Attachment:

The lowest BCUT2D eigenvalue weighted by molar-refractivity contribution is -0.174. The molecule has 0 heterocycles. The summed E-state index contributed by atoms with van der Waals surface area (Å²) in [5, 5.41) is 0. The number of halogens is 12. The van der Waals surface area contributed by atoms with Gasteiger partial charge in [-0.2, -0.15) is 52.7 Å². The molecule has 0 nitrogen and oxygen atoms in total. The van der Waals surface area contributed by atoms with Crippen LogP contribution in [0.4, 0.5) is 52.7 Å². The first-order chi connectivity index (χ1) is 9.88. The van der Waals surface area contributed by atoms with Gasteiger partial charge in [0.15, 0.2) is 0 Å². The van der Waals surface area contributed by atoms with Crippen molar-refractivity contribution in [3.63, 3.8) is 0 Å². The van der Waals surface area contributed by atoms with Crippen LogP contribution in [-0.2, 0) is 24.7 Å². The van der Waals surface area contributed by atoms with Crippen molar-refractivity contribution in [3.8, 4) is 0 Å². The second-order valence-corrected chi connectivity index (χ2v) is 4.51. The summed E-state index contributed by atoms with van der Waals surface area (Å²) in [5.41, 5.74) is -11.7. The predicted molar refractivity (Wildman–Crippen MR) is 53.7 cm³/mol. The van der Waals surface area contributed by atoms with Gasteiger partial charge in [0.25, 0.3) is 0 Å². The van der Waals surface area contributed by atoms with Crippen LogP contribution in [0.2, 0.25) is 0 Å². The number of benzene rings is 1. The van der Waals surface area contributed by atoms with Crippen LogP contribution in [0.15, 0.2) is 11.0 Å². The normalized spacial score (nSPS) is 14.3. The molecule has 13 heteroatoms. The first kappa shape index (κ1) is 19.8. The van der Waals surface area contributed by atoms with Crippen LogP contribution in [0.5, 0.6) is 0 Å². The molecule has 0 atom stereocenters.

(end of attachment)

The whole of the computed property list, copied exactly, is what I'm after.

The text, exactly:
The lowest BCUT2D eigenvalue weighted by molar-refractivity contribution is -0.174. The molecule has 0 heterocycles. The summed E-state index contributed by atoms with van der Waals surface area (Å²) in [5, 5.41) is 0. The number of halogens is 12. The van der Waals surface area contributed by atoms with Gasteiger partial charge in [-0.2, -0.15) is 52.7 Å². The molecule has 0 nitrogen and oxygen atoms in total. The van der Waals surface area contributed by atoms with Crippen LogP contribution in [0.4, 0.5) is 52.7 Å². The first-order chi connectivity index (χ1) is 9.88. The van der Waals surface area contributed by atoms with Gasteiger partial charge in [0.15, 0.2) is 0 Å². The van der Waals surface area contributed by atoms with Crippen molar-refractivity contribution in [3.63, 3.8) is 0 Å². The van der Waals surface area contributed by atoms with Crippen LogP contribution in [-0.2, 0) is 24.7 Å². The van der Waals surface area contributed by atoms with Crippen molar-refractivity contribution in [3.8, 4) is 0 Å². The second-order valence-corrected chi connectivity index (χ2v) is 4.51. The summed E-state index contributed by atoms with van der Waals surface area (Å²) in [5.41, 5.74) is -11.7. The predicted molar refractivity (Wildman–Crippen MR) is 53.7 cm³/mol. The van der Waals surface area contributed by atoms with Gasteiger partial charge in [0.25, 0.3) is 0 Å². The van der Waals surface area contributed by atoms with Crippen LogP contribution in [0.2, 0.25) is 0 Å². The number of benzene rings is 1. The van der Waals surface area contributed by atoms with Crippen LogP contribution in [0.15, 0.2) is 11.0 Å². The normalized spacial score (nSPS) is 14.3. The molecule has 13 heteroatoms. The first kappa shape index (κ1) is 19.8. The van der Waals surface area contributed by atoms with Crippen LogP contribution in [0.5, 0.6) is 0 Å². The molecule has 0 atom stereocenters.